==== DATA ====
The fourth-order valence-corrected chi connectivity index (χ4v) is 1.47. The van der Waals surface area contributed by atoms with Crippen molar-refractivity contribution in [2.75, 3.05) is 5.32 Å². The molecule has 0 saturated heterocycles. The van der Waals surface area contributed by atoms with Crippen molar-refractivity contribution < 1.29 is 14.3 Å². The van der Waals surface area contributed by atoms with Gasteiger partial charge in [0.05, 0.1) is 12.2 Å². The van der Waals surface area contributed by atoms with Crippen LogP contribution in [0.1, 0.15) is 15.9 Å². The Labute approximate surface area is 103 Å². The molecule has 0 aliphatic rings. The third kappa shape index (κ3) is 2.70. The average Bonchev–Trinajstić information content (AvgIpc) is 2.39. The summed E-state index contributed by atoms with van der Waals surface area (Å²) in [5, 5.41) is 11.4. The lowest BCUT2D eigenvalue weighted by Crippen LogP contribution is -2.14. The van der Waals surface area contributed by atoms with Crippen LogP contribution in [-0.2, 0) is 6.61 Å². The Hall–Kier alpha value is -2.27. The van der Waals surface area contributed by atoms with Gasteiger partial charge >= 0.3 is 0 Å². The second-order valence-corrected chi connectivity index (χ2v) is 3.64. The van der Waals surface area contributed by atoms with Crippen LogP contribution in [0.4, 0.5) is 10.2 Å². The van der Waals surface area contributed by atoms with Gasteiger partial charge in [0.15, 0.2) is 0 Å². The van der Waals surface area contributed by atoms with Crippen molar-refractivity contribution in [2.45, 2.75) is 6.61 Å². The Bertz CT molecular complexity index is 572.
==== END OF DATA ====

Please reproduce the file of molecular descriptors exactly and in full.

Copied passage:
The fourth-order valence-corrected chi connectivity index (χ4v) is 1.47. The van der Waals surface area contributed by atoms with Crippen molar-refractivity contribution in [2.75, 3.05) is 5.32 Å². The molecule has 0 saturated heterocycles. The van der Waals surface area contributed by atoms with Crippen molar-refractivity contribution < 1.29 is 14.3 Å². The van der Waals surface area contributed by atoms with Gasteiger partial charge in [0.05, 0.1) is 12.2 Å². The van der Waals surface area contributed by atoms with Crippen LogP contribution in [0.1, 0.15) is 15.9 Å². The Labute approximate surface area is 103 Å². The molecule has 0 aliphatic rings. The third kappa shape index (κ3) is 2.70. The average Bonchev–Trinajstić information content (AvgIpc) is 2.39. The summed E-state index contributed by atoms with van der Waals surface area (Å²) in [5, 5.41) is 11.4. The lowest BCUT2D eigenvalue weighted by Crippen LogP contribution is -2.14. The van der Waals surface area contributed by atoms with Crippen LogP contribution in [-0.2, 0) is 6.61 Å². The Hall–Kier alpha value is -2.27. The van der Waals surface area contributed by atoms with Gasteiger partial charge >= 0.3 is 0 Å². The second-order valence-corrected chi connectivity index (χ2v) is 3.64. The van der Waals surface area contributed by atoms with Crippen LogP contribution in [0.4, 0.5) is 10.2 Å². The van der Waals surface area contributed by atoms with Gasteiger partial charge in [0.15, 0.2) is 0 Å². The van der Waals surface area contributed by atoms with Crippen molar-refractivity contribution in [2.45, 2.75) is 6.61 Å². The Bertz CT molecular complexity index is 572.